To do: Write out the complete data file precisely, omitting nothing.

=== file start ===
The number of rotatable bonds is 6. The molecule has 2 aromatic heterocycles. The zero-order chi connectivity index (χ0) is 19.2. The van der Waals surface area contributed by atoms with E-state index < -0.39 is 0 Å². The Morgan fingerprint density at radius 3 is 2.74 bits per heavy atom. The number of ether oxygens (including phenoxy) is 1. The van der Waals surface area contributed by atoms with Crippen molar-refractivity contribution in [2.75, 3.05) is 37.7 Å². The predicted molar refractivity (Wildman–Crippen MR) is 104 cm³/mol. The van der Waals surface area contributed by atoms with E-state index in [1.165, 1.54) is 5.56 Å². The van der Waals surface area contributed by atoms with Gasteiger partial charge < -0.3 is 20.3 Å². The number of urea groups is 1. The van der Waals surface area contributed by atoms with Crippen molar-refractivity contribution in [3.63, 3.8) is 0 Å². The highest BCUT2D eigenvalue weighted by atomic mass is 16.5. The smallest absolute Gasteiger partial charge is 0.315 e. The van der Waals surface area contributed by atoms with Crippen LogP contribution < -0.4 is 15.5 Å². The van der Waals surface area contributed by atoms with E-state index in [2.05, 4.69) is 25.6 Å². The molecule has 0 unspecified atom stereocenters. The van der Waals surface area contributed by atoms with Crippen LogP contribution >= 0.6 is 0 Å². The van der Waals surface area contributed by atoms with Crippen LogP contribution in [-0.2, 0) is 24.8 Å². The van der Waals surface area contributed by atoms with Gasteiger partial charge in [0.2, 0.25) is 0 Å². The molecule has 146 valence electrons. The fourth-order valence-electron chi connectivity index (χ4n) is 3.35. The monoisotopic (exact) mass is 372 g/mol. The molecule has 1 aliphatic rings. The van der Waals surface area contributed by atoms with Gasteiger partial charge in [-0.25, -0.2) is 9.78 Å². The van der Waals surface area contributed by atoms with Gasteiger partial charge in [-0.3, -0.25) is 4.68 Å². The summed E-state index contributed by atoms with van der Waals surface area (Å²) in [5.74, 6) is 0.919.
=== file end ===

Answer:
The number of rotatable bonds is 6. The molecule has 2 aromatic heterocycles. The zero-order chi connectivity index (χ0) is 19.2. The van der Waals surface area contributed by atoms with E-state index < -0.39 is 0 Å². The Morgan fingerprint density at radius 3 is 2.74 bits per heavy atom. The number of ether oxygens (including phenoxy) is 1. The van der Waals surface area contributed by atoms with Crippen molar-refractivity contribution in [2.75, 3.05) is 37.7 Å². The predicted molar refractivity (Wildman–Crippen MR) is 104 cm³/mol. The van der Waals surface area contributed by atoms with E-state index in [1.165, 1.54) is 5.56 Å². The van der Waals surface area contributed by atoms with Gasteiger partial charge < -0.3 is 20.3 Å². The number of urea groups is 1. The van der Waals surface area contributed by atoms with Crippen molar-refractivity contribution in [3.63, 3.8) is 0 Å². The highest BCUT2D eigenvalue weighted by atomic mass is 16.5. The smallest absolute Gasteiger partial charge is 0.315 e. The van der Waals surface area contributed by atoms with Crippen LogP contribution < -0.4 is 15.5 Å². The van der Waals surface area contributed by atoms with E-state index in [2.05, 4.69) is 25.6 Å². The molecule has 0 unspecified atom stereocenters. The van der Waals surface area contributed by atoms with Crippen LogP contribution >= 0.6 is 0 Å². The van der Waals surface area contributed by atoms with Crippen LogP contribution in [-0.2, 0) is 24.8 Å². The van der Waals surface area contributed by atoms with Gasteiger partial charge in [0.2, 0.25) is 0 Å². The molecule has 146 valence electrons. The fourth-order valence-electron chi connectivity index (χ4n) is 3.35. The monoisotopic (exact) mass is 372 g/mol. The molecule has 1 aliphatic rings. The van der Waals surface area contributed by atoms with Gasteiger partial charge in [-0.25, -0.2) is 9.78 Å². The van der Waals surface area contributed by atoms with Gasteiger partial charge in [-0.3, -0.25) is 4.68 Å². The summed E-state index contributed by atoms with van der Waals surface area (Å²) in [5.74, 6) is 0.919.